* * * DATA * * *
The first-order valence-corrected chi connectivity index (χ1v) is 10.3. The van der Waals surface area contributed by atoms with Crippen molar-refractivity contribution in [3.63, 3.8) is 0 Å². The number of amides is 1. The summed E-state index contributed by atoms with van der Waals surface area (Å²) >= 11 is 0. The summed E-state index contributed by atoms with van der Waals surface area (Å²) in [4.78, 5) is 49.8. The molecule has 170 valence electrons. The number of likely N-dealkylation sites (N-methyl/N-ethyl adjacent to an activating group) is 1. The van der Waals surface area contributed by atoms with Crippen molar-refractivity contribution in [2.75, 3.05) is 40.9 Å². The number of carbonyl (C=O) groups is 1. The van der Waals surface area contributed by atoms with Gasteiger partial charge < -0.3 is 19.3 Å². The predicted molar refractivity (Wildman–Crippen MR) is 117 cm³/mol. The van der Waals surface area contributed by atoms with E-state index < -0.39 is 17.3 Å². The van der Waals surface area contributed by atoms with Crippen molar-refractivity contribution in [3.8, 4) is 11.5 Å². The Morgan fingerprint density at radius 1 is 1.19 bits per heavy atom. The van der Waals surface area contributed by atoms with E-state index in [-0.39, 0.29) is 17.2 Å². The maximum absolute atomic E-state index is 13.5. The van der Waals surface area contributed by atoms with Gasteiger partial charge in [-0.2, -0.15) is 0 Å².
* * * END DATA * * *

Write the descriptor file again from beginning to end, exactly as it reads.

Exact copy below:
The first-order valence-corrected chi connectivity index (χ1v) is 10.3. The van der Waals surface area contributed by atoms with Crippen molar-refractivity contribution in [3.63, 3.8) is 0 Å². The number of amides is 1. The summed E-state index contributed by atoms with van der Waals surface area (Å²) >= 11 is 0. The summed E-state index contributed by atoms with van der Waals surface area (Å²) in [4.78, 5) is 49.8. The molecule has 170 valence electrons. The number of likely N-dealkylation sites (N-methyl/N-ethyl adjacent to an activating group) is 1. The van der Waals surface area contributed by atoms with Crippen molar-refractivity contribution in [2.75, 3.05) is 40.9 Å². The number of carbonyl (C=O) groups is 1. The van der Waals surface area contributed by atoms with Gasteiger partial charge < -0.3 is 19.3 Å². The predicted molar refractivity (Wildman–Crippen MR) is 117 cm³/mol. The van der Waals surface area contributed by atoms with E-state index < -0.39 is 17.3 Å². The van der Waals surface area contributed by atoms with Crippen molar-refractivity contribution in [3.8, 4) is 11.5 Å². The Morgan fingerprint density at radius 1 is 1.19 bits per heavy atom. The van der Waals surface area contributed by atoms with E-state index in [-0.39, 0.29) is 17.2 Å². The maximum absolute atomic E-state index is 13.5. The van der Waals surface area contributed by atoms with Gasteiger partial charge in [-0.2, -0.15) is 0 Å².